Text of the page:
“My boyfriend’s back, and you’re gonna be in trouble.”

Although there are some pre-boppers going native and big band aficionados around for the free eats, this is largely a class reunion, circa 1960. No backgammon tables here. Maybe “A Rose And A Baby Ruth” after dancing to “Quarter To Three.”

“Why must I be a teenager in love?”

However disparate this graying, balding, baby-booming group, the music is the common thread. Accountants and attorneys, truckers and traffickers, married couples and swigging singles — most of whom never would have mixed during high school clique years. Bo Didley is more popular here than Bo Derek. Well, almost. But the players in this crowd can remember when “Get A Job” was much more than a parental directive. When “Mashed Potato Time” actually meant burning off calories.

“Come on baby, let the good times roll; come on baby, let me thrill your soul.”

It was a time when performers had colorful — almost chummy — names such as Fats Domino and Chubby Checker. For some reason, a Pudgy Parcheesi never came along. There was Elvis “The King” and Fabian who couldn’t sing — except when compared to Gary U.S. Bonds. Little Richard was outrageous enough to get away with countless variations on a “Tutti-Frutti” theme. Doo-wop remains a reminder of what harmonizing is all about.

“You can do anything, but lay off of my blue suede shoes.”

And incongruously enough, the uncool likes of Pat Boone, Lesley Gore and Patience & Prudence also belonged to that era. But then, so did Sam the Sham and the Pharaohs. “Wooly Bully” is now an escapist anthem of a whole generation otherwise caught up in making a living. Ah, to be a Sha-Na-Nabob again — even for a night. To revel without a cause — other than the desire to cavort down memory lane.

“Don’t be cruel to a heart that’s true.”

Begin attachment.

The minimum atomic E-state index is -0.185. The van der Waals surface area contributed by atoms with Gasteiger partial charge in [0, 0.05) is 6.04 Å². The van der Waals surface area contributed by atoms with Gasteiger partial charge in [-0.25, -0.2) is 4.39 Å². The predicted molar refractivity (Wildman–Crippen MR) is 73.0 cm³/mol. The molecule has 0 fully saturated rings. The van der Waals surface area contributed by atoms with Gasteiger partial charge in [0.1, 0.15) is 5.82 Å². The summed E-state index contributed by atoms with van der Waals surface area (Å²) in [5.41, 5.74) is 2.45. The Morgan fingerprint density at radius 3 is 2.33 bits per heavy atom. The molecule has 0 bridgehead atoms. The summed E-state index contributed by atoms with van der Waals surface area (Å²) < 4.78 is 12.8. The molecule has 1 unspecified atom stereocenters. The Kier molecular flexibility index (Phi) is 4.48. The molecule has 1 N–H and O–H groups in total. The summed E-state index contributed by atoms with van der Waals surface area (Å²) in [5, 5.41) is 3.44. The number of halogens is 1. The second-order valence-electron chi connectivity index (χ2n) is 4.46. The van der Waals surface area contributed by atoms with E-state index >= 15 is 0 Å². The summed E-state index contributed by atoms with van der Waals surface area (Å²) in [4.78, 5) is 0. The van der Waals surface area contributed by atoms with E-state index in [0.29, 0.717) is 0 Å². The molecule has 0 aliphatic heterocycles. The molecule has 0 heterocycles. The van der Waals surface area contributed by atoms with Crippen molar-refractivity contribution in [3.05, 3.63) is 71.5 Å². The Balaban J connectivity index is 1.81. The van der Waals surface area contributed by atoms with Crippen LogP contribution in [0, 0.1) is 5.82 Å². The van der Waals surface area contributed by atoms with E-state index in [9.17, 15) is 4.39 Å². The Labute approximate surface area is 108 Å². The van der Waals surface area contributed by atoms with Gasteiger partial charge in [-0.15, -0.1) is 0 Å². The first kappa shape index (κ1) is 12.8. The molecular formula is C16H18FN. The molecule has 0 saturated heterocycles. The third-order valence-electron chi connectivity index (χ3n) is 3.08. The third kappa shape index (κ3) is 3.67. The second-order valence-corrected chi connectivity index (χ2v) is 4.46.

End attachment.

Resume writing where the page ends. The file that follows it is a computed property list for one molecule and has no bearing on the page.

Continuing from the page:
Selective recall has a way of making erstwhile backseat lovers and nimble rug-cutters of us all. The Tune Weavers could identify. They recorded “Happy, Happy Birthday, Baby” and nothing else. Oblivion City. One-hit wonders Harvey and the Moonglows would also understand. Their “Ten Commandments Of Love” was as close to a religious experience as peer pressure would permit. And ditto for Little Caesar and the Romans who sang the shibbolethian hit, “Those Oldies But Goodies.”

Still, they all had their moments — out of the charts and into our hearts with their winning-wax ways. The we-generation remembers.

“We’re gonna rock around the clock tonight; we’re gonna rock, rock, rock till broad daylight.”

The music transports a generation back to decidedly simpler times — before Buffalo Bob gave way to the G.I. Bill. When “going all the way” was a rite of passage, not a quid pro quo for dinner. “Scoring” also meant hitting a base-line jumper or beating the tag at home. The “hots” didn’t mean flashes and “mooning” was acceptably asinine. Promotions only catapulted you to the next grade, and riots were akin to food fights. The “British Invasion” had something to do with the War of 1812. When all those people in America’s closets stayed there.

Lee Harvey Who?

“Well, my bucket’s got a hole in it; don’t work no more.”

Nostalgia bender notwithstanding, one wonders how many former wallflowers are now in full blossom. Have the years done their pruning? Females dancing with each other now seem less inviting of new partners than caustic comments